In most of these areas, there are credit cooperative societies to which people flock for their banking services. Though the network of commercial banks and RRBs (Regional Rural Banks) has spread rapidly and they now have nearly 50,000 rural/semi-urban branches, their reach in the countryside both in terms of the number of clients and accessibility to the small and marginal farmers, other poorer segments such as slum dwellers, is far less than that of cooperatives. In terms of numbers of agricultural credit accounts, the Short Term Cooperative Credit System (STCCS) has 50% more accounts than the commercial banks and RRBs put together. On an average, there is one PACS (Primary Agricultural Credit Society) for every 6 villages. These societies have a total membership of more than 120 million rural people making it one of the largest rural financial systems in the world. For the slums in Dharavi, there are countless such credit cooperative societies which function solely on the basis of trust between the consumer and the service provider.







A long while ago Aldous Huxley signalled the fillip to a ‘Brave New World’ where man shall be relegated to a mere number, where he shall lose his identity and will be “incubated” and not “procreated”. I beg to refute with him on such an account and I believe the need of the hour is to provide a unique individuality to a consumer, especially from the society with less favoured parentage.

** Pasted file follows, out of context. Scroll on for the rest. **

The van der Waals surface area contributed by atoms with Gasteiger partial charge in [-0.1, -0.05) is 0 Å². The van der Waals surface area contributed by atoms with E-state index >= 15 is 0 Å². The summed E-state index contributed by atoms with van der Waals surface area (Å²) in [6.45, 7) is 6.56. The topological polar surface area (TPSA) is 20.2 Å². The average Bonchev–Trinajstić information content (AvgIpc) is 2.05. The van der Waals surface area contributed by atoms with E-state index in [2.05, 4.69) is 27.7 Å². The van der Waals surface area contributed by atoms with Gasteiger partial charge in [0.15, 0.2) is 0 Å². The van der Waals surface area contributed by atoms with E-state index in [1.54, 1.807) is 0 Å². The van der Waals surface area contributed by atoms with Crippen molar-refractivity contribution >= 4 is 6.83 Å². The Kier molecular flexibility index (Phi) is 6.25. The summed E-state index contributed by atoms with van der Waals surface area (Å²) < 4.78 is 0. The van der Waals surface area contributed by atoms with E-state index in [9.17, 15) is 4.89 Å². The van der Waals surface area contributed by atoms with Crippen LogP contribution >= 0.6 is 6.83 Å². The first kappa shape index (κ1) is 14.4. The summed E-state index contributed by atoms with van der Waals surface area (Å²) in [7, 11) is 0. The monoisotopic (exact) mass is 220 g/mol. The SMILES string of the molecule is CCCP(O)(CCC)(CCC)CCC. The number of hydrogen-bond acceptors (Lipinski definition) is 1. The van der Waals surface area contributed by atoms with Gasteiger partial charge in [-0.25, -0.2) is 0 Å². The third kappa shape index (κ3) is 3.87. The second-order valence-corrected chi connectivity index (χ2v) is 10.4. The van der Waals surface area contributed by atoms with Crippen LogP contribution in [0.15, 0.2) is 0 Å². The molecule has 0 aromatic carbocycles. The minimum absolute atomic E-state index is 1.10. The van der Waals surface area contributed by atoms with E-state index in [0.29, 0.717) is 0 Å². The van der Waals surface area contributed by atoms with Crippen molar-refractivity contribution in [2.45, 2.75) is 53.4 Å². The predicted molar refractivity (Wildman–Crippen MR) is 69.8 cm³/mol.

The idea here is to integrate mobile technology and information technology to develop a smart card which will detect and record the daily transactions for such people belong to SEC E1, E2. Keeping ourselves in an external frame of reference, if we carefully observe an individual of such a slum he deposits a meagre sum of money on a daily basis to any of these credit cooperative houses through an agent who comes and collects it at the end of the day. And then the person accrues interest on that sum of money deposited from the co-op society. Rather than paying cash which increases the risk of it being stolen or misused, a smart card can be integrated into mobile phones (taking into account the penetrative ability of mobile phones in society) which can be swiped for any transaction in a day- while dispensing change after buying vegetables from the local market, paying money for the bus ticket or buying a cigarette at the local paan kiosk. The amount of money that a person will collect, for example, the owner of an auto rickshaw, will electronically get registered onto the smart card when the consumer swipes his card onto the service provider’s. This sum of money keeps getting collected the entire day on a dedicated e-account and when the rickshaw waala goes home, he can deposit a definite sum of money depending upon his own discretion to the representative of the credit co-operative society, who also has a smart card to record the same.